Cecilia Kang, The New York Times, 13 Dec 2016

Under the rules, cars would be able to use wireless technology to detect if
another vehicle was moving too fast in their direction and headed for a

ACLU sues Rhode Island over computer benefits system delays (AP)

Monty Solomon <>
Sun, 11 Dec 2016 12:36:13 -0500
AP item via The Boston Globe, 9 Dec 2016

Designing a Safer Battery for Smartphones—That Won't Catch Fire

Monty Solomon <>
Sun, 11 Dec 2016 23:09:44 -0500
John Markoff, *The New York Times*, 11 Dec 2016
A Massachusetts start-up is part of a new wave of efforts in the United
States, Europe, and Asia to improve battery technologies as consumers demand
more from phones and cars.

Fake News Expert On How False Stories Spread And Why People Believe Them (NPR)

Lauren Weinstein <>
Wed, 14 Dec 2016 12:28:58 -0800
via NNSquad

  Craig Silverman of BuzzFeed News has spent years studying media
  inaccuracy. He explains how false stories during the presidential campaign
  were spread on Facebook and monetized by Google AdSense.

SHAME ON YOU, GOOGLE! - Holocaust Deniers as the top search result

Lauren Weinstein <>
Mon, 12 Dec 2016 21:38:49 -0800
Google Won't Alter the Holocaust-Denying Results For 'Did the Holocaust

SHAME ON YOU, GOOGLE! - While I agree with your decision to not remove the
lying hate speech link in question, you should clearly label it as being
false, a lie, or at least as having no credibility.  Call it "CredRank" Zero
if you wish, but the fact is that most users of Google implicitly trust you
so much that they assume you wouldn't rank vile, lying crap at the top of
your search results.

You know and I know that those top results don't mean that they are
"correct"—and they don't mean that you endorse them.  But it is widely
believed that what Google puts at the top can be trusted. Once upon a time,
you dealt with the search term "Jew" by including a note about related hate

The time has come for Google to lead the way against hate speech and fake
news. Here's how I hope you will do so: "Action Items: What Google,
Facebook, and Others Should Be Doing RIGHT NOW About Fake News":

  See also:

Europe braces for Russian hacking in upcoming elections

"Peter G. Neumann" <>
Tue, 13 Dec 2016 7:34:15 PST
Officials fear cyber-meddling by Moscow in upcoming elections in France,
the Netherlands and Germany.

Politico's cybersecurity newsletter today + an alternative intelligence view
re direct Russian involvement

COMMISSIONS, SELECT COMMITTEES AND MORE - There are now no fewer than five
different proposals for how Congress might push an investigation into
alleged Russian election meddling and related cybersecurity issues.
Sens. Ben Cardin, Dianne Feinstein and Patrick Leahy on Monday proposed an
independent commission, with a different name but similar makeup to one
proposed in the House by Reps. Eric Swalwell and Elijah Cummings. Sen. Cory
Gardner on Monday again called for the creation of a Permanent Select
Committee on Cybersecurity, inspired in part by the campaign hacks.  Senate
Armed Services Chairman John McCain over the weekend suggested a select
committee that would exist only temporarily to investigate election hacking.

Some of those proposals might yet become reality, but what looks most likely
in the near term is the idea endorsed by Senate Majority Leader Mitch
McConnell, where the Senate Intelligence Committee would lead an
investigation into potential foreign influence in the election and Senate
Armed Services delving into the more general threat of cyberattacks.

In the House, the most likely result is no special investigation at all. [...]

Russia hacking the DNC

"Peter G. Neumann" <>
Tue, 13 Dec 2016 14:00:27 PST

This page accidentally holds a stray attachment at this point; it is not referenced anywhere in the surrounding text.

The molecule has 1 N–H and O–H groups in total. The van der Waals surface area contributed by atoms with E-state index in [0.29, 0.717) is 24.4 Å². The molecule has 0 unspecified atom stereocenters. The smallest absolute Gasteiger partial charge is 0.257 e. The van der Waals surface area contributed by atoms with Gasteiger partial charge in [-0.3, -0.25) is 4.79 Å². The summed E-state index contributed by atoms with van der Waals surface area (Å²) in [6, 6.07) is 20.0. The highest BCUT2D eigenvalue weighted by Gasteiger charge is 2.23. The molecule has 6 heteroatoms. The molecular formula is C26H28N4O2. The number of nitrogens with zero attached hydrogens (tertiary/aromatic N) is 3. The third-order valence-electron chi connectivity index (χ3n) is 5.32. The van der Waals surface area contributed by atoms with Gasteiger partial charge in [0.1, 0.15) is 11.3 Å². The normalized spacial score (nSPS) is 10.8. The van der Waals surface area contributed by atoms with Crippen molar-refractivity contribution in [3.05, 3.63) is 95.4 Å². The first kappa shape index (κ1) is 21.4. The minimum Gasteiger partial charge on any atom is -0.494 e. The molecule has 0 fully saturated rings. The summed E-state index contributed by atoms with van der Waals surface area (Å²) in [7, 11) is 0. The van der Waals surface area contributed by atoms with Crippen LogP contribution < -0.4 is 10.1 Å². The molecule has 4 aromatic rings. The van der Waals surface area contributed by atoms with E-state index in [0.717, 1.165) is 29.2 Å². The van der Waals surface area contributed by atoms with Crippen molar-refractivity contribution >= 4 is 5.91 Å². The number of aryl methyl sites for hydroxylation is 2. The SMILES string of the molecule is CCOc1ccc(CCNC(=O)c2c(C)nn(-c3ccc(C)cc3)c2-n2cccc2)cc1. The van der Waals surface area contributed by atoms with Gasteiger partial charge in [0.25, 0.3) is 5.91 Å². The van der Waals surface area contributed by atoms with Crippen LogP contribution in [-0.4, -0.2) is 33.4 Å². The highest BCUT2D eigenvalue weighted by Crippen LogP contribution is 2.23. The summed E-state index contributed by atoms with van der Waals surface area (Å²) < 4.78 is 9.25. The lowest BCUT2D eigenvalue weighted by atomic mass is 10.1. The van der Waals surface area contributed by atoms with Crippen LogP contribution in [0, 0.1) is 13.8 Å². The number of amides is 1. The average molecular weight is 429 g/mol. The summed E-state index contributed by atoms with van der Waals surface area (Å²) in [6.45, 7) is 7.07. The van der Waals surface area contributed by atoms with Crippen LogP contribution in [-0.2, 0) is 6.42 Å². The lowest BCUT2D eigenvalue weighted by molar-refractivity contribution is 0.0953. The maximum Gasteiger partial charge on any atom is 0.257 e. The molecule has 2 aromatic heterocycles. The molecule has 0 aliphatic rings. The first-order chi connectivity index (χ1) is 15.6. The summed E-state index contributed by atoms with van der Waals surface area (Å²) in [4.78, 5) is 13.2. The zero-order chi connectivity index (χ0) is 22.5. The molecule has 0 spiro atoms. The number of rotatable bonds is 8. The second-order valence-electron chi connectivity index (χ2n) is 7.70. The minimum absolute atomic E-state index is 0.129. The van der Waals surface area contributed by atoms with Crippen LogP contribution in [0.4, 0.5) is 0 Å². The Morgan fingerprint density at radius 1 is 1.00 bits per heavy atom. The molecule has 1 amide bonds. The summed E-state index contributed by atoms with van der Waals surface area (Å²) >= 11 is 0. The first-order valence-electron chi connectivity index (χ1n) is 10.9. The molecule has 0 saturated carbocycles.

Hundreds of similar phishing emails were being sent to American political
targets, including an identical email sent on March 19 to Mr. Podesta,
chairman of the Clinton campaign.  Given how many emails Mr. Podesta
received through this personal email account, several aides also had access
to it, and one of them noticed the warning email, sending it to a computer
technician to make sure it was legitimate before anyone clicked on the
"change password" button.

"This is a legitimate email," Charles Delavan, a Clinton campaign aide,
replied to another of Mr. Podesta's aides, who had noticed the alert.  "John
needs to change his password immediately."

With another click, a decade of emails that Mr. Podesta maintained in his
Gmail account—a total of about 60,000 - were unlocked for the Russian
hackers. Mr. Delavan, in an interview, said that his bad advice was a result
of a typo: He knew this was a phishing attack, as the campaign was getting
dozens of them. He said he had meant to type that it was an "illegitimate"
email, an error that he said has plagued him ever since.

On the CIA assessment: Russia intervened in the 2016 election (R 29 96)

Peter Houppermans <>
Sun, 11 Dec 2016 16:11:22 +0100
Pardon me for maybe missing something, but is Russia's (possibly) hacking
the election really the key problem?

The issue is not that Russia has (possibly) hacked the election, the issue
is that it is deemed perfectly possible it could.

I may be kicking in an open door here, but if a vital democratic mechanism
is so mistrusted that any statement of it being hacked is deemed credible
(and from the reports I've seen of some voting systems there's indeed reason
to believe it possible), isn't that a big hint that things need fixing
rather urgently?

Writing accusingly about an increase of burglaries in your neighbourhood
might sell more newspapers but personally, I would rather make sure my locks
are up to scratch.

  [Many locks are vulnerable, and they should be scratched!  PGN]

The Perfect Weapon: How Russian Cyberpower Invaded the U.S.

Monty Solomon <>
Tue, 13 Dec 2016 22:06:25 -0500
Eric Lipton, David E. Sanger and Scott Shane, *The New York Times*, 13 Dec 2016

An investigation by *The New York Times* reveals missed signals, slow
responses and a continuing underestimation of the seriousness of a campaign
to disrupt the 2016 presidential election.

Don't like a political blog? Go after their advertising revenue

Thomas Koenig <>
Mon, 12 Dec 2016 23:18:32 +0100
In Germany, there is an Internet campaign to bring down political blogs